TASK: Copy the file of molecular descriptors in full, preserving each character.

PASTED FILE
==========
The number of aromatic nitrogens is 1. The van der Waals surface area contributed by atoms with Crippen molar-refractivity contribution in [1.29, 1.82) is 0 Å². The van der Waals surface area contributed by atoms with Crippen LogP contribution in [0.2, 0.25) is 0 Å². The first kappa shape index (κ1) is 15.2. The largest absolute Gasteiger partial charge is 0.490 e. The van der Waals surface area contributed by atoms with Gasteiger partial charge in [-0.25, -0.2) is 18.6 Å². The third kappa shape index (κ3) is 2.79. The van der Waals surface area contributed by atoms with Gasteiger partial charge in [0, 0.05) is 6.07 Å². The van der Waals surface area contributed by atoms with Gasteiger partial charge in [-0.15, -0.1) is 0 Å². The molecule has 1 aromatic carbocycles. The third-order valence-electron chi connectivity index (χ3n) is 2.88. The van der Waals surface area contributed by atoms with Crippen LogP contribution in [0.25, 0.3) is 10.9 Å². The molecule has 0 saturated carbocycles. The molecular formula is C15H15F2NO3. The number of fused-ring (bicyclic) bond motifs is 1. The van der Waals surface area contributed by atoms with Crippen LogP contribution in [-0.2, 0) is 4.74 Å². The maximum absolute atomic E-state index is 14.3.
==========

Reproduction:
The number of aromatic nitrogens is 1. The van der Waals surface area contributed by atoms with Crippen molar-refractivity contribution in [1.29, 1.82) is 0 Å². The van der Waals surface area contributed by atoms with Crippen LogP contribution in [0.2, 0.25) is 0 Å². The first kappa shape index (κ1) is 15.2. The largest absolute Gasteiger partial charge is 0.490 e. The van der Waals surface area contributed by atoms with Gasteiger partial charge in [-0.25, -0.2) is 18.6 Å². The third kappa shape index (κ3) is 2.79. The van der Waals surface area contributed by atoms with Gasteiger partial charge in [0, 0.05) is 6.07 Å². The van der Waals surface area contributed by atoms with Gasteiger partial charge in [-0.15, -0.1) is 0 Å². The molecule has 1 aromatic carbocycles. The third-order valence-electron chi connectivity index (χ3n) is 2.88. The van der Waals surface area contributed by atoms with Crippen LogP contribution in [0.25, 0.3) is 10.9 Å². The molecule has 0 saturated carbocycles. The molecular formula is C15H15F2NO3. The number of fused-ring (bicyclic) bond motifs is 1. The van der Waals surface area contributed by atoms with Crippen LogP contribution in [-0.2, 0) is 4.74 Å². The maximum absolute atomic E-state index is 14.3.